Cargill says food industry will miss zero deforestation goal

CHICAGO (Reuters) - Grains trader Cargill Inc said on Thursday it and the broader food industry will fail to meet the goal of eliminating deforestation by 2020 and pledged to do more to protect forests and native vegetation in Brazil.

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Cargill’s statement follows data showing deforestation of the Amazon rainforest in Brazil, a top supplier of soybeans to Cargill, sped up in May to the fastest rate in a decade.

The world’s largest consumer brands pledged in 2010 a zero net deforestation goal by 2020, set by global umbrella body the Consumer Goods Forum.

“Despite our collective efforts, our industry will fall short of a 2020 goal to eliminate deforestation,” Ruth Kimmelshue, Cargill’s Chief Sustainability Officer, said.

“The climate is changing and there is an urgent need to take action to end deforestation,” she said.

Greenpeace earlier this week said at least 50 million hectares of forest, an area the size of Spain, would be destroyed during the 10 years the corporate commitment was valid.

The Consumer Goods Forum said in response its members had played an important role in addressing environmental issues. However, it said “the forces driving deforestation are more complex than almost any stakeholder realized in 2010.”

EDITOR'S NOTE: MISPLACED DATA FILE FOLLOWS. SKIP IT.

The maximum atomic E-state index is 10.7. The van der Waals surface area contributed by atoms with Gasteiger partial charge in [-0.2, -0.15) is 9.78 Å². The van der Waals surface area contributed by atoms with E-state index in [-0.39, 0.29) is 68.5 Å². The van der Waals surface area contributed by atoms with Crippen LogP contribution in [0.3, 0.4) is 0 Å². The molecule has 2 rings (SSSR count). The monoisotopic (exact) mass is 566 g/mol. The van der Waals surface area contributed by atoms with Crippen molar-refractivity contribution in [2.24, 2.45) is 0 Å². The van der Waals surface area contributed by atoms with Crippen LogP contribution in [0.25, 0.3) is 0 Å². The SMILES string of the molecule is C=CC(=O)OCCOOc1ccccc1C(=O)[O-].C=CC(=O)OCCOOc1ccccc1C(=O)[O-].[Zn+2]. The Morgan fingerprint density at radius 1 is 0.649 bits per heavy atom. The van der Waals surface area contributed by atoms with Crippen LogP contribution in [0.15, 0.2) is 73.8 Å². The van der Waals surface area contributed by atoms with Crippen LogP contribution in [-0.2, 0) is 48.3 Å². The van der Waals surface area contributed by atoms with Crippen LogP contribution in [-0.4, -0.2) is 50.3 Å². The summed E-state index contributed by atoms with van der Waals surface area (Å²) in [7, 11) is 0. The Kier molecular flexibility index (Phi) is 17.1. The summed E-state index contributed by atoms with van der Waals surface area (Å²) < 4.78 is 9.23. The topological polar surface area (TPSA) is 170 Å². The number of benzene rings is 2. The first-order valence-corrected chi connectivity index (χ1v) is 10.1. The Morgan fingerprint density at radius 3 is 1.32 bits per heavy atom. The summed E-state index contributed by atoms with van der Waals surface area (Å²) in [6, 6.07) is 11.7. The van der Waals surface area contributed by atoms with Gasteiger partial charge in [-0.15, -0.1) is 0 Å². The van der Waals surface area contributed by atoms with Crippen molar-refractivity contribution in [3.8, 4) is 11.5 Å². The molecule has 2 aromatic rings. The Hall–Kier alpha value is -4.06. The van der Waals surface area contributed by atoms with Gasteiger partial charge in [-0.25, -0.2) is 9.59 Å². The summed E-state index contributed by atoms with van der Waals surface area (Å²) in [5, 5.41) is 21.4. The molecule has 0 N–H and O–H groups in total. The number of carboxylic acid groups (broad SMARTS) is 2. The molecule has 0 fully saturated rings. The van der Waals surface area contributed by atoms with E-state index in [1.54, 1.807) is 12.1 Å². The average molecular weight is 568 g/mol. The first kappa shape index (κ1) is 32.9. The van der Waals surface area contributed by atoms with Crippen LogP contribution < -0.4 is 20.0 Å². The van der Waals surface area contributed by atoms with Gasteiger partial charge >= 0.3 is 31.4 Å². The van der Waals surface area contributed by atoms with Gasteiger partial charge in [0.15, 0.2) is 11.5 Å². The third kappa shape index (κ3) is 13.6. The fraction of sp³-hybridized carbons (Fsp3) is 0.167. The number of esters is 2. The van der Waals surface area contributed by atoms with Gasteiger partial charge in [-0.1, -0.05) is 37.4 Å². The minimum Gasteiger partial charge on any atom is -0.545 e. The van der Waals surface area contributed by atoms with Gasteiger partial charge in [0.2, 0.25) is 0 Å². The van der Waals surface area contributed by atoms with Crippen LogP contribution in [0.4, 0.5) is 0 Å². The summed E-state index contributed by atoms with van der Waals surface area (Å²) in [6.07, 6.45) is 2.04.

Environmentalists have pointed to the easing of environmental protections under Brazilian President Jair Bolsonaro’s five-month-old government as encouraging illegal logging in South America’s largest nation.

They also say that while global outcries have focused on saving the Amazon, agriculture has led to more destruction of Brazil’s tropical savanna.

Cargill, the largest privately held U.S. company, pledged to start a comprehensive risk assessment of its soy supply chain and committed $30 million to find solutions to protect forests and native vegetation in Brazil.

Mighty Earth, a global environmental campaign organization, criticized the plan.

“The amount Cargill has pledged toward forest protection is but a tiny fraction of the amount they spend funding forest destruction through their purchases and financing,” CEO Glenn Hurowitz said in a statement.

Reporting by Caroline Stauffer; Editing by Phil Berlowitz